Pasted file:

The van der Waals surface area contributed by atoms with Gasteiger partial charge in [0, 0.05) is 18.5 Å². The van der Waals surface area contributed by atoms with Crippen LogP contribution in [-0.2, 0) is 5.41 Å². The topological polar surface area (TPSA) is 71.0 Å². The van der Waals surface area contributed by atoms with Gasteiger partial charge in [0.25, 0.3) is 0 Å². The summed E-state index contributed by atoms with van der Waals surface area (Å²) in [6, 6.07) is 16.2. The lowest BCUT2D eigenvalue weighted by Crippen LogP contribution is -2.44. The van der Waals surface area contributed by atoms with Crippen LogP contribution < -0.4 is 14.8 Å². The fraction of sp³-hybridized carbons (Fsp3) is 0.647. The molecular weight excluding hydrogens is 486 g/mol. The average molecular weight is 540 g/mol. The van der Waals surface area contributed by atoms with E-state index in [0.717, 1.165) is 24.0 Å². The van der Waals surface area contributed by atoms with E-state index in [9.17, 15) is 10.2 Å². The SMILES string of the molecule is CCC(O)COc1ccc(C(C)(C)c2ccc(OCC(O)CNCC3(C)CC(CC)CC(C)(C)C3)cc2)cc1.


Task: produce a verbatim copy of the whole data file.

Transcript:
The van der Waals surface area contributed by atoms with Gasteiger partial charge in [0, 0.05) is 18.5 Å². The van der Waals surface area contributed by atoms with Crippen LogP contribution in [-0.2, 0) is 5.41 Å². The topological polar surface area (TPSA) is 71.0 Å². The van der Waals surface area contributed by atoms with Gasteiger partial charge in [0.25, 0.3) is 0 Å². The summed E-state index contributed by atoms with van der Waals surface area (Å²) in [6, 6.07) is 16.2. The lowest BCUT2D eigenvalue weighted by Crippen LogP contribution is -2.44. The van der Waals surface area contributed by atoms with Crippen LogP contribution < -0.4 is 14.8 Å². The fraction of sp³-hybridized carbons (Fsp3) is 0.647. The molecular weight excluding hydrogens is 486 g/mol. The average molecular weight is 540 g/mol. The van der Waals surface area contributed by atoms with E-state index in [0.717, 1.165) is 24.0 Å². The van der Waals surface area contributed by atoms with E-state index in [9.17, 15) is 10.2 Å². The SMILES string of the molecule is CCC(O)COc1ccc(C(C)(C)c2ccc(OCC(O)CNCC3(C)CC(CC)CC(C)(C)C3)cc2)cc1.